Australians wanting to see a new Broadway play will find the tariff stiff: Around $A2,000 ($1,540), in fact, for the airfare to New York, since they could wait three years or more to see a show Down Under, when it makes it at all.

And that delay means U.S. playwrights potentially are losing out on substantial royalties from a market that can generate up to $A4 million ($3.08 million) from a national tour of a play.

Australia’s major theater companies believe the Dramatists Guild’s current Approved Production Contract (APC) for plays severely hampers new U.S. plays from reaching Aussie stages.

Article 9 of the APC defines Oz as an “additional territory.” That allows Broadway producers to have an automatic six-month hold on Oz rights, then a 12-month option period. There is a further six-month option but it a n only be exercised if the producer can prove a Broadway production is being mounted for Australia, a rarity here indeed (but not in the U.K., which is also deemed an additional territory).

And to accelerate rights means a sub-license that whacks on sundry fees which can double the original 10% authors’ royalty.

Producers’ options, per the Sydney Theater Co., amount to “18 months of deadwood.” Working on a one-year lead time for programming, the company, one of Australia’s two largest subsidized theaters, says it’s “virtually impossible” to get a new American play for at least two years after its Broadway opening. Company started trying for its 1990 U.S. offering, “Burn This,” in 1987.

After “some years of accumulated frustration,” per g.m. Michael Lynch, he wrote to Guild exec director David LeVine at the end of the last year, proposing that Oz and New Zealand be removed from the list of additional territories. Failing that, he argued that producers should sublicense rights for a “first producer’s royalty” of 2% (on top of the 10% author royalty), without sundry royalties.

Third alternative was to insist on paring options down to six months, for which a producer must give evidence of its inten tion to mount the play in Oz. “We believe that if such evidence were required, the rights to many more new American plays would become available to us concurrently with their first six months on Broadway.”

LeVine, who hasn’t yet responded to the Dec. 28 missive, told VARIETY that the Dramatists Guild had begun a review of the situation, He added, however, that lengthy delays were, in his experience, the exception rather than the rule.

“We have to track down each instance,” LeVine said. “I’d be interested if any American producer made exorbitant sublicensing demands and then didn’t produce the show there.” He also said that the subject may be taken up with the League of American Theaters and Producers.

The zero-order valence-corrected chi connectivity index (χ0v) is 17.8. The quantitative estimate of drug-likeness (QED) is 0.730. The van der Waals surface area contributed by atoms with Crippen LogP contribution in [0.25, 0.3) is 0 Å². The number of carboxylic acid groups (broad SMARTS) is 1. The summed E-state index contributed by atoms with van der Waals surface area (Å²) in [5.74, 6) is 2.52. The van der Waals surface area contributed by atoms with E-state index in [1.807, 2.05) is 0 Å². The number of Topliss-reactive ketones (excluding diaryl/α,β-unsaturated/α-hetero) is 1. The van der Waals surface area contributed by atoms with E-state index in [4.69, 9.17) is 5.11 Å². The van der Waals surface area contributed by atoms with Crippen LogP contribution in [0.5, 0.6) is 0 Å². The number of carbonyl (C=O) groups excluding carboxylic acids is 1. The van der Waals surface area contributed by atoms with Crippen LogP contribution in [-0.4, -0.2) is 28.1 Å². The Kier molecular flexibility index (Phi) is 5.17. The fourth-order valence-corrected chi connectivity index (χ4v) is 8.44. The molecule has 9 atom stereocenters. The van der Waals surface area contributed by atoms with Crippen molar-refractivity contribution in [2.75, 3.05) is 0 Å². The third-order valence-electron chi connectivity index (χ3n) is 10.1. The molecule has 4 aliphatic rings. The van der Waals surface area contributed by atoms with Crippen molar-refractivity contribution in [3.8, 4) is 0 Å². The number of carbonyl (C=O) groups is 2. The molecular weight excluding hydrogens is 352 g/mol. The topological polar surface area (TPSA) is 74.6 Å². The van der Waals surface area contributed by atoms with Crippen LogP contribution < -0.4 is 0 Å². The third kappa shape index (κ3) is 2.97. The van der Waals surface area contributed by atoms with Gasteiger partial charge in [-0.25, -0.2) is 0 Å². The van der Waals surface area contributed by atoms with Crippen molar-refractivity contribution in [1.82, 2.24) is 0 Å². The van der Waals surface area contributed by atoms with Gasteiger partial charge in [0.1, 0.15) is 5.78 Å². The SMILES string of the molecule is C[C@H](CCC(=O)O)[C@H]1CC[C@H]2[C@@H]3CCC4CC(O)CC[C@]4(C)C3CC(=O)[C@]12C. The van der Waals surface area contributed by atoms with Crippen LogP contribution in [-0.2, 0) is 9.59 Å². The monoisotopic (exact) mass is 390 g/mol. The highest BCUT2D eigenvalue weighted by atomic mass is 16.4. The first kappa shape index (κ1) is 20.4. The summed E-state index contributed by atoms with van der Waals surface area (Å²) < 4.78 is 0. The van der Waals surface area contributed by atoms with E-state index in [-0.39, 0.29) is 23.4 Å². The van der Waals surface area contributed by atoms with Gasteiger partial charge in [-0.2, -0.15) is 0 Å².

Lynch points to two plays he tried to get for the 1991 season. One was refused, the other offered only via sublicense with a “greatly inflated royalty and advance.” The company has had only two new U.S. plays in the last four years, but has tried for four or five. So, as with other companies, its U.S. product is mainly confined to non-production contract plays or older works (it’s staged two Arthur Miller plays in two years). Yet it’s had up to seven new U.K. works over that time.

Industry has now fully endorsed the Sydney Theater Co.’s position via the Confederation of Australian State Theater Companies; in April it faxed Guild prexy Peter Stone ratifying the industry’s stance and asking for a response. Also, two of the leading U.S. agents have endorsed the Lynch proposal and agree that U.S. authors – their clients – are being denied opportunities.

West End product does solid business in Oz. Recently Melbourne Theater Co.’s “The Importance Of Being Earnest” grossed over $A3 million ($2.31 million); Sydney Theater Co.’s “Lettice & Lovage” grossed $A2.6 million ($2 million).

More importantly, state companies can joint venture to help guarantee a return; each also has a minimum return via substantial subscription bases.

“The people who really suffer are the U.S. authors,” says Lynch. “For ‘Burn This,’ the fact they left it so long disadvantaged it.” Adds artistic associate Brett Sheehy: “The heat goes out of a production if it takes three years to get here.”

That’s made worse, they say, given the increasing trend of plays being made into films, meaning that in Oz, the film will likely come out first.

Industryites – including many in the commercial arena – say. this scenario arises out of ignorance of the Australian market. Says Melbourne Theater Co. g.m. Andrew Kay: “It may be an island at the bottom of the world, but there are good dollars to be earned. letting the product get old they’re losing money.”

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